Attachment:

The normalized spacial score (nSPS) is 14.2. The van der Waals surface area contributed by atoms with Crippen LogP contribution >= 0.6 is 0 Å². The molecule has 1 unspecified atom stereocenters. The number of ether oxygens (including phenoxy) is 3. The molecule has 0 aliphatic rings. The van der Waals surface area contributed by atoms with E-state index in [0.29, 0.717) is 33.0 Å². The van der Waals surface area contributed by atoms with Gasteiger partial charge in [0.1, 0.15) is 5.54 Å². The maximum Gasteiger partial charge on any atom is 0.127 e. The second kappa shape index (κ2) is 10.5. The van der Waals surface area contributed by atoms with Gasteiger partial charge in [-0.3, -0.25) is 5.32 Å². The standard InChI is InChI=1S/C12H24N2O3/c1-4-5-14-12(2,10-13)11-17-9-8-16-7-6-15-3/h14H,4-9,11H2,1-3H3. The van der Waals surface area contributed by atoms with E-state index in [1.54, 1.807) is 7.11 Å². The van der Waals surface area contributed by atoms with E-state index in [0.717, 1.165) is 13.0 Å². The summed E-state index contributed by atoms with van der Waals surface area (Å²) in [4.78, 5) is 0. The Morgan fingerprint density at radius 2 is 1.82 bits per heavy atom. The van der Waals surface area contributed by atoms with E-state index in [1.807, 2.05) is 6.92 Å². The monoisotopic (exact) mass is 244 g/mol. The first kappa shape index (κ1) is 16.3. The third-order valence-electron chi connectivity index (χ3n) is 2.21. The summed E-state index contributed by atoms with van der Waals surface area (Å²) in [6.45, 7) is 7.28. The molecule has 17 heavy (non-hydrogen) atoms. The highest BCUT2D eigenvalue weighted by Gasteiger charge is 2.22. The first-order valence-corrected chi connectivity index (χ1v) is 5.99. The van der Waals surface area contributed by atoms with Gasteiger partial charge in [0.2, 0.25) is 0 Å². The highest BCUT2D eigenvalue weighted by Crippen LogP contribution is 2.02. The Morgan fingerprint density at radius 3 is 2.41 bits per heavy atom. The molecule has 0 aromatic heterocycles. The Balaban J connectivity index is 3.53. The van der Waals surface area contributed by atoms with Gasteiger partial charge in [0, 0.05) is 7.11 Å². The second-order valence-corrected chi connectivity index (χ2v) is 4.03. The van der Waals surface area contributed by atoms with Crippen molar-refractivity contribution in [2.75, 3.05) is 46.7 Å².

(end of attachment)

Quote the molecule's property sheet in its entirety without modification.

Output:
The normalized spacial score (nSPS) is 14.2. The van der Waals surface area contributed by atoms with Crippen LogP contribution >= 0.6 is 0 Å². The molecule has 1 unspecified atom stereocenters. The number of ether oxygens (including phenoxy) is 3. The molecule has 0 aliphatic rings. The van der Waals surface area contributed by atoms with E-state index in [0.29, 0.717) is 33.0 Å². The van der Waals surface area contributed by atoms with Gasteiger partial charge in [0.1, 0.15) is 5.54 Å². The maximum Gasteiger partial charge on any atom is 0.127 e. The second kappa shape index (κ2) is 10.5. The van der Waals surface area contributed by atoms with Gasteiger partial charge in [-0.3, -0.25) is 5.32 Å². The standard InChI is InChI=1S/C12H24N2O3/c1-4-5-14-12(2,10-13)11-17-9-8-16-7-6-15-3/h14H,4-9,11H2,1-3H3. The van der Waals surface area contributed by atoms with E-state index in [1.54, 1.807) is 7.11 Å². The van der Waals surface area contributed by atoms with E-state index in [0.717, 1.165) is 13.0 Å². The summed E-state index contributed by atoms with van der Waals surface area (Å²) in [4.78, 5) is 0. The Morgan fingerprint density at radius 2 is 1.82 bits per heavy atom. The van der Waals surface area contributed by atoms with E-state index in [1.807, 2.05) is 6.92 Å². The monoisotopic (exact) mass is 244 g/mol. The first kappa shape index (κ1) is 16.3. The third-order valence-electron chi connectivity index (χ3n) is 2.21. The summed E-state index contributed by atoms with van der Waals surface area (Å²) in [6.45, 7) is 7.28. The molecule has 17 heavy (non-hydrogen) atoms. The highest BCUT2D eigenvalue weighted by Gasteiger charge is 2.22. The first-order valence-corrected chi connectivity index (χ1v) is 5.99. The van der Waals surface area contributed by atoms with Gasteiger partial charge in [0.2, 0.25) is 0 Å². The highest BCUT2D eigenvalue weighted by Crippen LogP contribution is 2.02. The Morgan fingerprint density at radius 3 is 2.41 bits per heavy atom. The molecule has 0 aromatic heterocycles. The Balaban J connectivity index is 3.53. The van der Waals surface area contributed by atoms with Gasteiger partial charge in [0, 0.05) is 7.11 Å². The second-order valence-corrected chi connectivity index (χ2v) is 4.03. The van der Waals surface area contributed by atoms with Crippen molar-refractivity contribution in [2.75, 3.05) is 46.7 Å².